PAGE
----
Tiger Woods’s best shot all week was aimed at himself.
During the second round of the Memorial Tournament, Woods noted that he had shaved three strokes off his first-round scores on two of the par-5 holes. “That’s definitely the most improved award,” he said with a sly smile. “I get the plaque.”
Woods didn’t win the 2018 Memorial Tournament. That distinction belonged to Bryson DeChambeau, the 54-hole leader who closed with a one-under 71 at Muirfield Village Golf Club, then won a three-man playoff with an 11-foot birdie on the second extra hole.
DeChambeau, 24, tied at 15-under with Byeong Hun An (69) and Kyle Stanley (70). Woods, who started Sunday’s final round five strokes off the lead, posted an even-par 72 to finish six strokes back, in a tie for 23rd.
But if a Most Improved plaque had been awarded, Woods would have won in a rout.
After playing his first seven holes in four-over, Woods covered his final 65 in 13-under. A five-time winner of the event, Woods showed significant progress over his 71st-place showing in his last start here, in 2015 at a time when pain loomed as his stiffest opponent.
From 2014 to 2017, a bad back limited Woods to 19 starts, and in 10 of those he either missed the cut or withdrew. His best finish in the period was a tie for 10th. It was a far cry from his five-win season on the PGA Tour in 2013, during which his scoring average was 68.97 strokes before the cut and 70.80 on the weekend.
In nine official starts in his latest comeback, Woods has two top-five finishes, and has gotten better as the tournaments have unfolded. He is averaging 71.3 strokes the first two days and 69.56 after the initial cut.
Playing his way into contention on the weekends poses no problem, because through all the surgeries his competitive compass has remained true. “To me, that’s the easier part,” Woods said, adding, “I think it’s trying to get a feel for the start; just finding it and keeping it, it’s a little bit different now because my body is so different.”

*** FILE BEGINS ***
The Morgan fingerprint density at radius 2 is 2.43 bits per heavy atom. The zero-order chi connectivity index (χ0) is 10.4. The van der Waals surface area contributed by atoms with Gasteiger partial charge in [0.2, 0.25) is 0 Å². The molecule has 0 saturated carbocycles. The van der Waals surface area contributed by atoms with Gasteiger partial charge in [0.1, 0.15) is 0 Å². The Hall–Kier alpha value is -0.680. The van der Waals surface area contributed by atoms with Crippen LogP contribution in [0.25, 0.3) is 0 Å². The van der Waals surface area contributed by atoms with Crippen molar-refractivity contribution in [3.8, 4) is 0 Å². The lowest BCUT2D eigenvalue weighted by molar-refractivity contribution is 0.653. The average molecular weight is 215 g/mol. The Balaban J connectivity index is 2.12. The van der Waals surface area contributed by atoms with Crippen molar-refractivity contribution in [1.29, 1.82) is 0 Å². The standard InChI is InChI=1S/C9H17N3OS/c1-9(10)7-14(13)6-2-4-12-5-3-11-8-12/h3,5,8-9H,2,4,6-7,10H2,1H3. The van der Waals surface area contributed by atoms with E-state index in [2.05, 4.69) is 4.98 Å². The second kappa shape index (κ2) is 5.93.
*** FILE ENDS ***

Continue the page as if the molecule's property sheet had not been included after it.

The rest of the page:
In April 2017, Woods, 42, underwent a last-resort lumbar fusion operation, which involved replacing a disk with a bone graft, causing two vertebrae to grow together and eliminating the motion between them.
The one photograph that nobody got was of Woods making the uppercut motion that has become a signature of his victories. Mention the move to Woods and it conjures in his mind an image of his nine-year-old son, Charlie Axel.
“My son tries to do it, which is kind of funny,” Woods said. “And I keep showing him how to do it.”
It’s not something that is easily taught. How can Woods — or his son — replicate spontaneity? “Those are big moments where it’s a crescendo,” Woods said, adding, “It takes us three-and-a-half days or sometimes four days to get into a position where that moment happens. And it just comes out.”
The golf world will see that uppercut again. The 18-time major winner Jack Nicklaus, the Memorial Tournament host, is sure of it. Nicklaus predicted last week that Woods will challenge his all-time major championships record. “But whether he does or doesn’t, it doesn’t make any difference,” Nicklaus said. “He’s still a great athlete and a great golfer.”
Woods’s appearance on the leader board still makes his opponents’ hearts race. DeChambeau, who frequently plays practice rounds with Woods during tournament weeks, was asked if he hoped Sunday to have the chance to hold off a fast-charging Woods to win his second P.G.A. Tour title.